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When Writing Becomes a Joy

By Irma Fitriani, Grade II teacher at SDIT Adzkia, Sukabumi

When Writing Becomes a Joy
Drafts of some of the books by students of Grade 1I SDIT Adzkia. The covers show the title and pictures that match the writers' own imaginations. The contents are written in their own words. The habit of reading helps students to express their ideas in writing.

Literacy is a very important ability for students to master. At SDIT Adzkia I, a special literacy program has been implemented during the first semester which is integrated into Indonesian language lessons. The final product comes in the form of books, written by students, which get printed and look great.?

Program Implementation 

This literacy program aims to educate students so that they love to read and write, as well as training them to be able to express their experiences, ideas, dreams, and hopes in writing. Through this learning program, students are expected to become happy about—and used to—reading and writing.

To enrich the students' ideas for their writing, the school has promoted a reading activity carried out 15 minutes before the lessons begin. Interesting reading books are provided in the reading corners in all the classrooms.

This reading activity has succeeded in expanding students' horizons and influencing their patterns of thought, speech, and behavior. The habit of reading is expected to expand the students' insights.

Creating a Literacy Festival

There are six stages in this literacy activity, which is a special program for Grade II at SDIT Adzkia, and they are as follows:

  1. Pre-Writing
    At this stage, students learn how to brainstorm about something, whether it be describing objects, pictures, neighborhoods, professions or events that are happening, and doing so until it turns into a complete and meaningful story. The teacher gives an example first, such as describing a flower vase. Together, they make sentences that form a complete description of the vase. Then the students are asked to relate their descriptions of objects in front of the class.

    Next, the teacher tells the class a story, for example a fable, a story about a prophet, or some other story. Then the students are asked to retell the story and draw the characters from the story in their drawing books.

    The teacher guides and directs the students to complete the story. At this stage the students still do it verbally. If it is sometimes written down, the students try to write it simply in their notebooks.

    To broaden the insights of the story ideas in the piece of writing which they will develop, the students need to visit the library to read. They are also often asked to bring story books from their homes to swap with their friends and read.
  2. Rough Draft
    At this stage, students are trained to create a story based on a theme determined by the teacher, for example about a memorable experience, ideals, dreams, and so forth. Then students produce a piece of writing based on their own ideas. The results of this are compiled into a special book which is called a "rough draft."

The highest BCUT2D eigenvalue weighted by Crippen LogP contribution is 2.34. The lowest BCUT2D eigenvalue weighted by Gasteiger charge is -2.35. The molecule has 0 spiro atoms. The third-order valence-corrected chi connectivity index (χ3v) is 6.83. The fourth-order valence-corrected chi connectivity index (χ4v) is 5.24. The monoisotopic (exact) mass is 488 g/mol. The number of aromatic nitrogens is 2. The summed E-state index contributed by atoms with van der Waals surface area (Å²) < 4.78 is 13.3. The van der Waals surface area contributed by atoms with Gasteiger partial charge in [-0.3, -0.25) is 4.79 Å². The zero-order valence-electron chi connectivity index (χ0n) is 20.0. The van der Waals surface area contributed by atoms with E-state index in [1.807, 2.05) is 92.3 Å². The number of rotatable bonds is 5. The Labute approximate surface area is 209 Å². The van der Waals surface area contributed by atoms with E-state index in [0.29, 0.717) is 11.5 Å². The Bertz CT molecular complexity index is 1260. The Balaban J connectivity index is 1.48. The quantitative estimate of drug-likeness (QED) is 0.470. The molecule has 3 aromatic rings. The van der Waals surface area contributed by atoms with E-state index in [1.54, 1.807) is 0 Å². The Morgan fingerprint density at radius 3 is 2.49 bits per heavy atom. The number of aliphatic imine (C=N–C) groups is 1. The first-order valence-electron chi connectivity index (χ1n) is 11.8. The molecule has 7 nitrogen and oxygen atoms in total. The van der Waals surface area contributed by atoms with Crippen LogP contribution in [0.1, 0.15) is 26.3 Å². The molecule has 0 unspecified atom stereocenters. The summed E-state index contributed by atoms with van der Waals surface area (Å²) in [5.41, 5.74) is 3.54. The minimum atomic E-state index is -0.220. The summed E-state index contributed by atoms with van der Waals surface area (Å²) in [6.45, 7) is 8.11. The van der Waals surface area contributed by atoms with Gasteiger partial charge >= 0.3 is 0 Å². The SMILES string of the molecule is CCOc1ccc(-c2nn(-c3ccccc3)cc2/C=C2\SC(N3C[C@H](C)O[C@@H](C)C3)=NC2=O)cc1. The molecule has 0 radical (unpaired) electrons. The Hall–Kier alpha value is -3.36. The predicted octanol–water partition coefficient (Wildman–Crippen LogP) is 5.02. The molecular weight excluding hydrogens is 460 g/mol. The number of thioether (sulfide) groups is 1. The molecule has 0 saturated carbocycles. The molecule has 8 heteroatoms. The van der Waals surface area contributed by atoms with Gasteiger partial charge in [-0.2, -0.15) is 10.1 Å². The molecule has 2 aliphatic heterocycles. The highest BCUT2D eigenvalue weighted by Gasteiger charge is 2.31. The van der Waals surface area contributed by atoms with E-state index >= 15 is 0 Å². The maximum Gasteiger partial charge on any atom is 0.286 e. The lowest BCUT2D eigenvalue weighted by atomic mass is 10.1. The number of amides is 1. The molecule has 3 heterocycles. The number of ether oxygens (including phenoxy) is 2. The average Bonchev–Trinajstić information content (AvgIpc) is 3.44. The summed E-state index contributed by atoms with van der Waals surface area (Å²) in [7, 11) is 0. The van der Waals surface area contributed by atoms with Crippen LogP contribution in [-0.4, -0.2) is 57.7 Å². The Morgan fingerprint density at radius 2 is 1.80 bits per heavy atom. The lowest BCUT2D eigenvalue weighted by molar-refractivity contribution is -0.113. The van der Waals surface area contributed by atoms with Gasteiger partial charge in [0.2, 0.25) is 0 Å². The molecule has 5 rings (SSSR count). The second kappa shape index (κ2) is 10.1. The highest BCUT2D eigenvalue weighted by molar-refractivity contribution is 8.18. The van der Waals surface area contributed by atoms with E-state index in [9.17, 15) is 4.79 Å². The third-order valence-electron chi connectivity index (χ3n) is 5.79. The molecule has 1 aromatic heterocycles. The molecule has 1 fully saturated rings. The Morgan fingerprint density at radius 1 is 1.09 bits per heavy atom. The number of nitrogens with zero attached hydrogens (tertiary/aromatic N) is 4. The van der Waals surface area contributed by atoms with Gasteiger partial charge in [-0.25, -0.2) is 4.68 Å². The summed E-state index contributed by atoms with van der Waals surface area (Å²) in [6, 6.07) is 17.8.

3. Conferences
    At this stage, students are asked to describe their work to the class. The teacher and the other students listen and give comments on the work and offer ideas so that the content of the story can be further developed. This stage also trains students to communicate and have the confidence to speak in front of the class.
  4. Revision
    The revision stage is the part of the process where students choose the most attractive and interesting stories from the rough drafts to use for their books. The teacher gives feedback or additional ideas so that the stories come alive. Here the teacher plays a quite big role in helping students to produce the best work they can without losing the originality of their own thoughts and ideas.
  5. Dummy Book
    After the final revision, the students rewrite the content on new paper and add images, a title, biodata, and other things deemed necessary. This format of the work is called a dummy book ready to be sent to the printer to be turned into a real book.
  6. Printing Books The process reaches its culmination at the printer's shop. At this stage, the book undergoes an editing of the text layout and images so that it is suitable for printing without impinging on the ideas and creativity of students in terms of story and image content. The aim is that the originality of their work can still be seen clearly. The resulting printed copies of the books are displayed at the Literacy Festival where they are seen by parents and given to them. The students are extremely proud of their work.

In this activity, the teacher needs to be patient and thorough while guiding the students. But the results are incredible; the students are able to produce books that get printed beautifully and look like the ones they see in bookstores. Writing has now become a delight for the students.


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